Accessibility Talks

September Accessibility (A11Y) Talks - Love thy Keyboard

Drupal Drop wheelchair moving toward Drupal 8 drop logo

Keyboard accessibility is vital, as many assistive devices emulate the keyboard. Using semantic HTML one can achieve an accessible User Interface (UI) with less code than non-semantic markup.

By managing and guiding focus with semantic HTML, developing an accessible UI is rather easy. Semantic HTML plays an important role in not only accessibility but SEO (Search Engine Optimization) as well. Although we are aware of it, it's often overlooked.

In September’s accessibility talk, Sarbbottam Bandyopadhyay shared the trade-offs of using semantic vs non-semantic markup with an everyday example. He also shared how to manage and guide focus. It was a brief presentation emphasizing the various aspects of keyboard accessibility. He concluded with a brief introduction to WAI-ARIA.

Sarbbottam is a frontend engineer, with more than 14 years experience. He currently works at LinkedIn. He is part of LinkedIn's core accessibility team, focusing primarily on web accessibility. He’s been involved with web accessibility since his Yahoo days. Read more about September Accessibility (A11Y) Talks - Love thy Keyboard

August Accessibility (A11Y) Talks - A11Y Meetups, Camps, and Beyond

Drupal Drop wheelchair moving toward Drupal 8 drop logo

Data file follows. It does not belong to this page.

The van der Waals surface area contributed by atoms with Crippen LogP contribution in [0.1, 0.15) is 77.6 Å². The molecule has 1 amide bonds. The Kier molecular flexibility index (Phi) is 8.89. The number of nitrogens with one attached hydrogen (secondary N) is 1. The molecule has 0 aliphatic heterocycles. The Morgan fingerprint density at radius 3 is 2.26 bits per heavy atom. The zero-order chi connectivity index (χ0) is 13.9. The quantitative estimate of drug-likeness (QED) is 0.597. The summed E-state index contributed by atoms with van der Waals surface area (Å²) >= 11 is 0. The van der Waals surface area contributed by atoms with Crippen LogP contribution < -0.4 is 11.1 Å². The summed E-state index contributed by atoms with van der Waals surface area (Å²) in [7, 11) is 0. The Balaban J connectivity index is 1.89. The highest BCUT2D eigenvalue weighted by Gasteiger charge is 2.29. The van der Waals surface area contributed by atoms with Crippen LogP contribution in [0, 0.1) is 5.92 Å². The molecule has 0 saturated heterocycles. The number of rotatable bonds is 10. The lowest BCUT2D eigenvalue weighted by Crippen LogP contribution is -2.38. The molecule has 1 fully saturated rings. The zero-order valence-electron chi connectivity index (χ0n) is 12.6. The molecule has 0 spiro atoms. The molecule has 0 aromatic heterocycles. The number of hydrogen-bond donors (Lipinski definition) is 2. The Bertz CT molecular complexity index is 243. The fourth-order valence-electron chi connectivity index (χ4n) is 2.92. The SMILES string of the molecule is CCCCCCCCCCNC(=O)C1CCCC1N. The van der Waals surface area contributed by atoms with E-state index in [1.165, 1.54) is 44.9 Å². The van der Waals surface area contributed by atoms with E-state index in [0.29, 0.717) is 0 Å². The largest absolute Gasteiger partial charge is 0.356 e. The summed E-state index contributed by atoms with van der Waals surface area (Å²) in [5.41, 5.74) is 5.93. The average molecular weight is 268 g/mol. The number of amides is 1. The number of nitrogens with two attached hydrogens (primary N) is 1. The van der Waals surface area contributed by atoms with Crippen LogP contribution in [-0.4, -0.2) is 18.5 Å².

Dennis Deacon has been involved in digital accessibility for the past four years, most recently as an Accessibility Engineer with The Paciello Group. He’s led the Chicago Digital Accessibility & Inclusive Design Meetup since December 2014. He is organizing Chicago's first Accessibility Camp later this year. And, he leads the curation of the 24 Accessibility article series.

Dennis Deacon spoke about starting the Chicago Digital Accessibility and Inclusive Design Meetup. He spoke about digital accessibility but focused on delivering the most accessible events possible. Read more about August Accessibility (A11Y) Talks - A11Y Meetups, Camps, and Beyond

June Accessibility (A11Y) Talks - What's New with WCAG 2.1

Drupal Drop wheelchair moving toward Drupal 8 drop logo

The June A11y Talk welcomed back Drupal Core Accessibility Maintainer, Andrew Macpherson. The “What's New with WCAG 2.1” talk discussed the new guidelines that were released in early June.

Web Content Accessibility Guidelines (WCAG 2.1) extends WCAG 2.0 and is intended as an interim until WCAG 3.0 is released. The new guidelines were needed due to advancements in technology and to fix some gaps and shortcomings in the earlier guidelines. Some of the new guidelines cover touch/mobile devices, speech control, and cognitive disability support. Read more about June Accessibility (A11Y) Talks - What's New with WCAG 2.1

April Accessibility (A11Y) Talks

Drupal Drop wheelchair moving toward Drupal 8 drop logo

This month’s Accessibility Talk was an encore presentation of the panel’s Core Conversation at DrupalCon Nashville: Core Accessibility: Building Inclusivity into the Drupal Project
Helena McCabeCatherine McNally, and Carie Fisher discussed the fundamentals of accessibility and how they can be injected further into the Drupal project. All three are accessibility specialists in their fields. Read more about April Accessibility (A11Y) Talks